Lying on the floor at my feet is a blue nylon bag with an imprinted logo reading “square jellyfish”. Inside are a collection of brochures I picked up at the 2014 San Francisco MacWorld conference. At the time it had the feel of being perhaps the last MacWorld conference ever. In October 2014 the organizing company IDG announced the show would go on hiatus. IDG had shut down Macworld magazine a month earlier.
An animal that does not exist in nature – I think.
I hadn’t looked at any of those brochures since slipping them into the bag, one by one, as I roamed the show floor on that late winter day. The friends with whom I usually attend the show did not make the trip that year. I myself slipped in towards the end of a show day to look around in the North Hall of the Moscone Convention Center, where it had returned after being in a smaller space at Moscone West for a few years.
I was sorry to see it go. I didn’t start out as a Mac guy, and until a few years ago I wouldn’t have called myself so either. I got my computing start on Commodores, where I learned BASIC, and moved on to build a Heathkit system from parts. My first factory-assembled computer ran CP/M, older than DOS. I also ran a BBS on CP/M and had no use for the jittery images on the first Apple I.
Even when the Mac came out, I wasn’t convinced. My poor Morrow Designs MD-3 was being outclassed by the more powerful Kaypro and Osbourne machines, and I secretly lusted after an Altair with an S100 bus. If you were born after the Pet Shop Boys made their debut this is all last century history for you. The part you might relate to is where I was sick of what I was doing and wanted a different job. I was not just tired mind you, but hated my work.
My then-girlfriend likewise hated her job and we wound up buying a Mac SE and a Laserwriter. I thought I would go back to freelance writing and she was going to study networking and telecom. She went on to become a junior system administrator and I…got promoted to management.
So now I officially hated my job, with a title. But I was determined to make it work. In the office I had a PC connected to our Unix email system and a 3270 emulator board to access mainframe applications. My staff ran 22 processing machines running on modified Perkin-Elmer systems. I was far more interested in what the programmers did to the systems than I was in managing the people operating them. And then one day I picked up a flyer announcing a computer show in town for Macs. I’d been a Morrow user group member for years and thought this show might draw maybe one hundred or so people, quite a bit larger than the 25 or 30 who showed up for my user group meetings.
As the ‘Aliens’ Hudson said, flipping A. There were hundreds of booths, thousands of people and the show was so big it not only filled all of the sole Moscone Center exhibition hall, but also most of Brooks Hall, a mile away in Civic Center. Shuttle buses ran between the two. I was agog, barely making sense of everything I saw.
I left the show with an inexpensive desktop publishing program and a handful of tchotchkes. I worked that program to death. I ported my BBS to the Mac. I learned how to use ResEdit.
One day I saw a job opening in the company for a group called “End User Computing”. Essentially, it was an internal startup. They were trying to put these hobby ‘puters to doing real work. I didn’t have big Unix chops. I didn’t have big mainframe chops. Heck, I barely knew my way around the Mac. But I interviewed with them. They were about to launch a hot new piece of software to move messages between the mainframe and the PCs – seamlessly! I asked if I could attend one of the planing meetings as an interested bystander. I was there when the manager was called away to some crisis, pulled me into the hall outside the meeting room and asked if I really wanted to work for them.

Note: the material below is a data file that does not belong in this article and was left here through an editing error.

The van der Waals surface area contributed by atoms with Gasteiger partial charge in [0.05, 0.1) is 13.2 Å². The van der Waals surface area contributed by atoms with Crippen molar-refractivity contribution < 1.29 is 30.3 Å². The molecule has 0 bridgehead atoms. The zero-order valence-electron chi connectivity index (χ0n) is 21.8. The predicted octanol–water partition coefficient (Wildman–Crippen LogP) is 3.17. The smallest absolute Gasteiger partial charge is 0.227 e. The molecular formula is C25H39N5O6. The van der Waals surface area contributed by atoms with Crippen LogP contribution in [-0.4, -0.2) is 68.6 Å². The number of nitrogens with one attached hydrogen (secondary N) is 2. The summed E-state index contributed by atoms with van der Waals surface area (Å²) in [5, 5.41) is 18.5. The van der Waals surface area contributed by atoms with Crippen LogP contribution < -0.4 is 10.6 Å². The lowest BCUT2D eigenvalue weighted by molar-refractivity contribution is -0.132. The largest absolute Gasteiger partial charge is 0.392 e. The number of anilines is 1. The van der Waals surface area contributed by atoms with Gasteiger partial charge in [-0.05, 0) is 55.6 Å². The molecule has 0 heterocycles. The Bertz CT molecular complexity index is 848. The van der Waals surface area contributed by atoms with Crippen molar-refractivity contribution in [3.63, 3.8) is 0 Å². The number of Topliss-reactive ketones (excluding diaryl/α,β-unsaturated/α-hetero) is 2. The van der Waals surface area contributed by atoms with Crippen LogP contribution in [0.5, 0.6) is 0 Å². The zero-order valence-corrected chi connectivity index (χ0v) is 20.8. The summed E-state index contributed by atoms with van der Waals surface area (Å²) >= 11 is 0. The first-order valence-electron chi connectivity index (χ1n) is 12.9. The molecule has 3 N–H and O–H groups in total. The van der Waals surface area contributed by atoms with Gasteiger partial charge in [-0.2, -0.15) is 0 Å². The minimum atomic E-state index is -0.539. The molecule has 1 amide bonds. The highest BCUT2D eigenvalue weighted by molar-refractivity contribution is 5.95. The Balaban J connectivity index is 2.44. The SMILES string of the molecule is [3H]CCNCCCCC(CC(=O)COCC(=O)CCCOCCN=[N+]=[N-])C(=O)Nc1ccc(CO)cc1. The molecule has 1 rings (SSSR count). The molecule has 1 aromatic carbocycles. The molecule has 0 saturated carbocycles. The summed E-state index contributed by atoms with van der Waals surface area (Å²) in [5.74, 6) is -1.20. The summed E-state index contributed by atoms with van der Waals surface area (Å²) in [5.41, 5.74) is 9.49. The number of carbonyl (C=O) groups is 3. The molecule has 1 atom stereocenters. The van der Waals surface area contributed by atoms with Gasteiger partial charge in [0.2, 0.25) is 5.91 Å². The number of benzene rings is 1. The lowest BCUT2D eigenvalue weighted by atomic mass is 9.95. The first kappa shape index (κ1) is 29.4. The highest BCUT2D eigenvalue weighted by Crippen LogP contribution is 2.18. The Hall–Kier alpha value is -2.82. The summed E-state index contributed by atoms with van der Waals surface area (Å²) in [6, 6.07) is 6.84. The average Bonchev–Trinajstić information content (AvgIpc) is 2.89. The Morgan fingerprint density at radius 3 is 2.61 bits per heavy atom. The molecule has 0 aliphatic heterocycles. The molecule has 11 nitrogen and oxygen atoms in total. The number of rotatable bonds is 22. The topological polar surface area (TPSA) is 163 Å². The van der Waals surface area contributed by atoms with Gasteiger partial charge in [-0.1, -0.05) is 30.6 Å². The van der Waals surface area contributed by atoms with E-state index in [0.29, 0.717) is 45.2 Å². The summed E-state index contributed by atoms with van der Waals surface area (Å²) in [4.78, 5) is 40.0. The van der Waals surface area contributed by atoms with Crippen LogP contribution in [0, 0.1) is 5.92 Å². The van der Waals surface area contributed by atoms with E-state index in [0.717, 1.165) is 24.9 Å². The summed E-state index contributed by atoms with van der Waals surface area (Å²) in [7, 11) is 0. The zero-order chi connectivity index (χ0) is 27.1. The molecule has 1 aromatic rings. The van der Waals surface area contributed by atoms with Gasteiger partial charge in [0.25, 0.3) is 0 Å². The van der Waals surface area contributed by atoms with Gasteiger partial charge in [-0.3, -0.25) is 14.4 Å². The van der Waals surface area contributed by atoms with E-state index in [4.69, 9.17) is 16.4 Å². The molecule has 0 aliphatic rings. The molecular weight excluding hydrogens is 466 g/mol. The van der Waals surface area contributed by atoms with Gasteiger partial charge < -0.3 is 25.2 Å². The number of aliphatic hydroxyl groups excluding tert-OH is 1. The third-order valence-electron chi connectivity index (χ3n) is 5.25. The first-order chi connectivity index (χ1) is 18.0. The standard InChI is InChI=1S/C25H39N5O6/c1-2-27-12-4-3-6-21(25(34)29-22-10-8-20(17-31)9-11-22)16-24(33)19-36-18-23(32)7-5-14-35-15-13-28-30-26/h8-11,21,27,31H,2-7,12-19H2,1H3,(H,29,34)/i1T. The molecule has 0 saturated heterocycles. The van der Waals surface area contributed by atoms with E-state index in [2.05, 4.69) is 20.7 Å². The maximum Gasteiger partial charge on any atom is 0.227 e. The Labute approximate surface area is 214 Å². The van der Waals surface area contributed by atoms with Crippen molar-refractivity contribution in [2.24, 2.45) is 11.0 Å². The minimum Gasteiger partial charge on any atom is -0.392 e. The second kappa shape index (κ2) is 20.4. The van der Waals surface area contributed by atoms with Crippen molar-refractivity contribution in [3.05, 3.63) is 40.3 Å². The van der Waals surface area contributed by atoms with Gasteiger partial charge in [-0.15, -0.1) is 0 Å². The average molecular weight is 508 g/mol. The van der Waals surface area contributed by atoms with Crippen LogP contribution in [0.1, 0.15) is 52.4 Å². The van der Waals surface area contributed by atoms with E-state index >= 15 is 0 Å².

Three years later I was standing in the offices of MacWorld magazine, talking with the managing editor about starting a business-oriented user group in San Francisco. I was an Apple ASC for my company. Attending conferences was part of my job, and I kept a sign-up list for employees wanting to borrow vendor tickets to go see the show every year. I supported the company execs, made product recommendations, evaluated vendors and performed consultations and installs for lines of business. It was easily one of the best jobs I ever had. Half the work was on PCs, half on Macs, with telecom, mainframe and the occasional Bloomberg thrown in for variety.
In all that time, I missed the MacWorld show but once. Now it’s gone, and I think forever. I have an image from that last show in my head, of a small booth for a product simply called Ring, from a tiny Japanese company. The chief engineer was in the booth, and the CEO was on the floor. They were barely conversant in English, but the demonstrator took care of explaining the product which unfortunately was not yet ready to ship. After the demo was over, I watched with others looking at the prototype sitting inside a Lucite box. I asked the demonstrator how many different devices it worked with. He said a small number, but he’d like to hear my suggestions for how I’d like to use it. We talked a while and then the engineer asked a question. The demonstrator turned to me and asked if I’d like to place an order. I politely declined, and asked if many orders had been taken. He said a handful, but he expected better results when they returned next year.
The only freebies I collected in the 2014 MacWorld show were mints and an Odwalla button. And of course, a few brochures. No more WordPerfect umbrella.
Tonight, I finally opened the bag and looked at the contents. Sparse, like the show itself. There was a card from the Ring maker. I plugged their URL into my browser.
They are at CES.